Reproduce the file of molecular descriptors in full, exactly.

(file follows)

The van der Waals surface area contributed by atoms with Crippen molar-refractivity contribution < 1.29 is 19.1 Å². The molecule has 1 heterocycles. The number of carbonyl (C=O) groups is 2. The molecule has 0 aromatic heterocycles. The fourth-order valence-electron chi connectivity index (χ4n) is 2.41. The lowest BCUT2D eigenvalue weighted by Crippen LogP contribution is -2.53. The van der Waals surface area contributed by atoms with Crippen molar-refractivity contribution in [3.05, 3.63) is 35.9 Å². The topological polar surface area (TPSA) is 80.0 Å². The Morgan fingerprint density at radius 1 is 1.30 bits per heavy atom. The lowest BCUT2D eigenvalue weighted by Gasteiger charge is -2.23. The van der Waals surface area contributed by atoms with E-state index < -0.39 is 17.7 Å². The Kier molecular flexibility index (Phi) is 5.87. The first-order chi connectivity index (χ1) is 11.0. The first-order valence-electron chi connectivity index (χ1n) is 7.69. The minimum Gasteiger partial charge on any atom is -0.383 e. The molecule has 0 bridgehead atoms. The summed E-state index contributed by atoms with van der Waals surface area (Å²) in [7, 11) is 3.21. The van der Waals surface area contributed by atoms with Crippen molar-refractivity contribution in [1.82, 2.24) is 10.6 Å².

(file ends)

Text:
The van der Waals surface area contributed by atoms with Crippen molar-refractivity contribution < 1.29 is 19.1 Å². The molecule has 1 heterocycles. The number of carbonyl (C=O) groups is 2. The molecule has 0 aromatic heterocycles. The fourth-order valence-electron chi connectivity index (χ4n) is 2.41. The lowest BCUT2D eigenvalue weighted by Crippen LogP contribution is -2.53. The van der Waals surface area contributed by atoms with Crippen molar-refractivity contribution in [3.05, 3.63) is 35.9 Å². The topological polar surface area (TPSA) is 80.0 Å². The Morgan fingerprint density at radius 1 is 1.30 bits per heavy atom. The lowest BCUT2D eigenvalue weighted by Gasteiger charge is -2.23. The van der Waals surface area contributed by atoms with E-state index < -0.39 is 17.7 Å². The Kier molecular flexibility index (Phi) is 5.87. The first-order chi connectivity index (χ1) is 11.0. The first-order valence-electron chi connectivity index (χ1n) is 7.69. The minimum Gasteiger partial charge on any atom is -0.383 e. The molecule has 0 bridgehead atoms. The summed E-state index contributed by atoms with van der Waals surface area (Å²) in [7, 11) is 3.21. The van der Waals surface area contributed by atoms with Crippen molar-refractivity contribution in [1.82, 2.24) is 10.6 Å².